Why Did the Cambrian Explosion Trouble Darwin?

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Dr. Stephen Meyer is a former geophysicist who received his PhD in the Philosophy of Science from Cambridge University. He has written several bestselling books including, Signature in the Cell and Darwin’s Doubt. In Darwin’s Doubt, Dr. Meyer tells how Charles Darwin himself doubted the ability of his own theory to explain a crucial piece of evidence, and how that doubt has grown up to create a major crisis in evolutionary thinking today. Darwin was troubled by a major event in the history of life known as the Cambrian explosion in which the first major groups of animals appeared abruptly in the fossil record. 

Dr. John Ankerberg: Dr. Meyer, I want to begin with a clip from Illustra Media’s beautiful documentary movie, Darwin’s Dilemma, which asks, how could the complex animals in the Cambrian explosion suddenly come into existence?  

Transcription of clip:

Narrator: An ancient mystery is etched upon these mountains, a story of primordial oceans and prehistoric life; of creatures stranger than fiction and the controversy that has surrounded them for more than a century. Buried among these majestic peaks are glimpses of an event that transformed the planet in a moment of geological time, compelling evidence etched in stone that challenges long-held assumptions about the origins of animal life on earth. 

Today most paleontologists think that complex animals first appeared on earth about 530 million years ago during a geological period known as the Cambrian. But early in the 19th century little was understood about this seminal event in the history of life.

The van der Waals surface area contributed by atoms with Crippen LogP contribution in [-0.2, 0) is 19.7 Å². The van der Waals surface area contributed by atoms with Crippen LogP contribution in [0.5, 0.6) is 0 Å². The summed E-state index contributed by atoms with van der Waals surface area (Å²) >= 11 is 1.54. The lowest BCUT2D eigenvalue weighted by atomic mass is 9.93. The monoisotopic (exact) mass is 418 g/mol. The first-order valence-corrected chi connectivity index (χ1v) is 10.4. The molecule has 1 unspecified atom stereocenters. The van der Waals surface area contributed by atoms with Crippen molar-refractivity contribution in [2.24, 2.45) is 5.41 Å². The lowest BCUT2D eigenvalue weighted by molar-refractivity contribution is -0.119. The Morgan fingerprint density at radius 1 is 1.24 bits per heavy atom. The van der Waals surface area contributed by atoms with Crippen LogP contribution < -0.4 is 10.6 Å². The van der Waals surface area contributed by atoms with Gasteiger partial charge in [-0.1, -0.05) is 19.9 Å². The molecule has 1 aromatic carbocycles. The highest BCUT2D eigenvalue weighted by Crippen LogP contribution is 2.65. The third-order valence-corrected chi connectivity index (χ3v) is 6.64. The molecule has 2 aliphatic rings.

In 1831 the renowned geologist Adam Sedgwick began to excavate the Cambrian rock strata in northern Wales. He was assisted by Charles Darwin, a recent graduate of Cambridge University. For the young Darwin, the fossils embedded in the Cambrian shale were an intriguing curiosity. But at 22 he lacked the perspective to appreciate their full significance. Natural selection, the theory of evolution and The Origin of Species all lay years ahead, so he couldn’t imagine that the stones beneath him held a mystery he would never resolve. It was a mystery Darwin would ponder into old age and then pass on to future generations, the mystery of the Cambrian explosion. 

Dr. John Ankerberg: Now, Dr. Meyer, you have written a bestselling book called Darwin’s Doubt. What was the doubt that Charles Darwin had, and what is the Cambrian explosion? Why is it so important?

Dr. Stephen Meyer: Well, Darwin had a doubt about an event in the history of life known as the Cambrian explosion. And the Cambrian explosion is the geologically sudden or abrupt appearance of most of the major groups of animals that have ever existed on earth. And this is a dramatic event in the history of life because it documents the appearance of the first major complex animal forms and the fact that these animal forms appear so suddenly in the fossil record, which was something that was really contrary to Darwin’s thinking about the history of life, which was something that he was acutely aware of and which bothered him, as the film said, right into the end of his life. 

Ankerberg: I want to go to this next clip, and we’re going to show how the fossils in the Cambrian explosion came to be found. I mean, this is fascinating for folks. 

Transcription of clip: